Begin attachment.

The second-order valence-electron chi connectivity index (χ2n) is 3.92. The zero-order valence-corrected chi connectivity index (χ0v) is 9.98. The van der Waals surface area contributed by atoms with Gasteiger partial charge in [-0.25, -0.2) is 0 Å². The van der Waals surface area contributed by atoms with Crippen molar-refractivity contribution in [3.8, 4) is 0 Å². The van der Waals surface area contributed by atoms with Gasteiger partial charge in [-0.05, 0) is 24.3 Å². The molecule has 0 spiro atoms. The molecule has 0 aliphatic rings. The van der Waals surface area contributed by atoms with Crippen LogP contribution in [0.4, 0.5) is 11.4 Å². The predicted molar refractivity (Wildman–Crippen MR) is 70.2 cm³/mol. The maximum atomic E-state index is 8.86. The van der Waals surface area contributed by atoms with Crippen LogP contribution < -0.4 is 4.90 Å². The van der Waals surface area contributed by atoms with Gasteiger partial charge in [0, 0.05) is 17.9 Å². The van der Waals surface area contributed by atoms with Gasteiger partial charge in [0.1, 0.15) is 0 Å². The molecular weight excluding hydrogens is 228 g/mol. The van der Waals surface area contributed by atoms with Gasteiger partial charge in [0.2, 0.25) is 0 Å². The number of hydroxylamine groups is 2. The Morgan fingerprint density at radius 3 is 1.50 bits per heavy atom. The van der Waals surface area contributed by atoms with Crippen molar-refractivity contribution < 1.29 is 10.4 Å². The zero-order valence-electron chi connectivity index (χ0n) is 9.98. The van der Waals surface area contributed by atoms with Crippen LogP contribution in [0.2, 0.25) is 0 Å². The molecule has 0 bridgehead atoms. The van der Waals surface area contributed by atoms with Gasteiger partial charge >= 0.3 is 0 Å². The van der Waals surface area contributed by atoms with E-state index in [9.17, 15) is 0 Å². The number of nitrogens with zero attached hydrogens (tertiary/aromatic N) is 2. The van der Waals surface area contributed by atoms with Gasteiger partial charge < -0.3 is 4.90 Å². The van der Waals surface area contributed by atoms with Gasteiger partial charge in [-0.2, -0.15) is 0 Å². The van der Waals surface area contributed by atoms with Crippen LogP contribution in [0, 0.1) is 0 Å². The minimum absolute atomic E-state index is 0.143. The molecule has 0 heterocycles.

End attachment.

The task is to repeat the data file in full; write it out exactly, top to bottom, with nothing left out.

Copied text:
The second-order valence-electron chi connectivity index (χ2n) is 3.92. The zero-order valence-corrected chi connectivity index (χ0v) is 9.98. The van der Waals surface area contributed by atoms with Gasteiger partial charge in [-0.25, -0.2) is 0 Å². The van der Waals surface area contributed by atoms with Crippen molar-refractivity contribution in [3.8, 4) is 0 Å². The van der Waals surface area contributed by atoms with Gasteiger partial charge in [-0.05, 0) is 24.3 Å². The molecule has 0 spiro atoms. The molecule has 0 aliphatic rings. The van der Waals surface area contributed by atoms with Crippen LogP contribution in [0.4, 0.5) is 11.4 Å². The predicted molar refractivity (Wildman–Crippen MR) is 70.2 cm³/mol. The maximum atomic E-state index is 8.86. The van der Waals surface area contributed by atoms with Crippen LogP contribution < -0.4 is 4.90 Å². The van der Waals surface area contributed by atoms with Gasteiger partial charge in [0, 0.05) is 17.9 Å². The van der Waals surface area contributed by atoms with Gasteiger partial charge in [0.1, 0.15) is 0 Å². The molecular weight excluding hydrogens is 228 g/mol. The van der Waals surface area contributed by atoms with Gasteiger partial charge in [0.2, 0.25) is 0 Å². The number of hydroxylamine groups is 2. The Morgan fingerprint density at radius 3 is 1.50 bits per heavy atom. The van der Waals surface area contributed by atoms with Crippen molar-refractivity contribution < 1.29 is 10.4 Å². The zero-order valence-electron chi connectivity index (χ0n) is 9.98. The van der Waals surface area contributed by atoms with Crippen LogP contribution in [0.2, 0.25) is 0 Å². The molecule has 0 bridgehead atoms. The van der Waals surface area contributed by atoms with Gasteiger partial charge >= 0.3 is 0 Å². The van der Waals surface area contributed by atoms with E-state index in [9.17, 15) is 0 Å². The number of nitrogens with zero attached hydrogens (tertiary/aromatic N) is 2. The van der Waals surface area contributed by atoms with Gasteiger partial charge < -0.3 is 4.90 Å². The van der Waals surface area contributed by atoms with Gasteiger partial charge in [-0.2, -0.15) is 0 Å². The van der Waals surface area contributed by atoms with Crippen LogP contribution in [0, 0.1) is 0 Å². The minimum absolute atomic E-state index is 0.143. The molecule has 0 heterocycles.